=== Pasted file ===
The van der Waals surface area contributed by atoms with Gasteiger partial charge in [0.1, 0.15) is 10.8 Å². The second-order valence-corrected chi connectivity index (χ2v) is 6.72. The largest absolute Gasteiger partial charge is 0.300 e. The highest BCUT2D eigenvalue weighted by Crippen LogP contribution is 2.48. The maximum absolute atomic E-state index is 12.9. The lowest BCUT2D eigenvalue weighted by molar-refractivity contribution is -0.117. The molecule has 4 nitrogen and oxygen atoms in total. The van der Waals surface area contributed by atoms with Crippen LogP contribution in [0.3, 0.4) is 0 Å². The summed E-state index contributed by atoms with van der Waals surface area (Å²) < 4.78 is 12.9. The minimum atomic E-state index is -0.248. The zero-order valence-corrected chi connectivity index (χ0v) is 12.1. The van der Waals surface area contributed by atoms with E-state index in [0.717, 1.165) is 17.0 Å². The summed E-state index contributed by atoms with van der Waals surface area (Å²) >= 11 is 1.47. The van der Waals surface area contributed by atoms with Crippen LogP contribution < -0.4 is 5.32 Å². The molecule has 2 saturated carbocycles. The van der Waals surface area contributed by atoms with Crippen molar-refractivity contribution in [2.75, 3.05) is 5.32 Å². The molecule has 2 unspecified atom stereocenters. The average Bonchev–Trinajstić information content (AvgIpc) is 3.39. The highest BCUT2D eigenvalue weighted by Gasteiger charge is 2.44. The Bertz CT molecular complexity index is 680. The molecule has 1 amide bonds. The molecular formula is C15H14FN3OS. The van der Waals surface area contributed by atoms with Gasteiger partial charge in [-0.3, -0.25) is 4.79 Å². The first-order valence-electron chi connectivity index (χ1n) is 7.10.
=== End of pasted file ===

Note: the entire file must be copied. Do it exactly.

The van der Waals surface area contributed by atoms with Gasteiger partial charge in [0.1, 0.15) is 10.8 Å². The second-order valence-corrected chi connectivity index (χ2v) is 6.72. The largest absolute Gasteiger partial charge is 0.300 e. The highest BCUT2D eigenvalue weighted by Crippen LogP contribution is 2.48. The maximum absolute atomic E-state index is 12.9. The lowest BCUT2D eigenvalue weighted by molar-refractivity contribution is -0.117. The molecule has 4 nitrogen and oxygen atoms in total. The van der Waals surface area contributed by atoms with Crippen LogP contribution in [0.3, 0.4) is 0 Å². The summed E-state index contributed by atoms with van der Waals surface area (Å²) < 4.78 is 12.9. The minimum atomic E-state index is -0.248. The zero-order valence-corrected chi connectivity index (χ0v) is 12.1. The van der Waals surface area contributed by atoms with E-state index in [0.717, 1.165) is 17.0 Å². The summed E-state index contributed by atoms with van der Waals surface area (Å²) >= 11 is 1.47. The van der Waals surface area contributed by atoms with Crippen LogP contribution < -0.4 is 5.32 Å². The molecule has 2 saturated carbocycles. The van der Waals surface area contributed by atoms with Crippen molar-refractivity contribution in [2.75, 3.05) is 5.32 Å². The molecule has 2 unspecified atom stereocenters. The average Bonchev–Trinajstić information content (AvgIpc) is 3.39. The highest BCUT2D eigenvalue weighted by Gasteiger charge is 2.44. The Bertz CT molecular complexity index is 680. The molecule has 1 amide bonds. The molecular formula is C15H14FN3OS. The van der Waals surface area contributed by atoms with Gasteiger partial charge in [-0.3, -0.25) is 4.79 Å². The first-order valence-electron chi connectivity index (χ1n) is 7.10.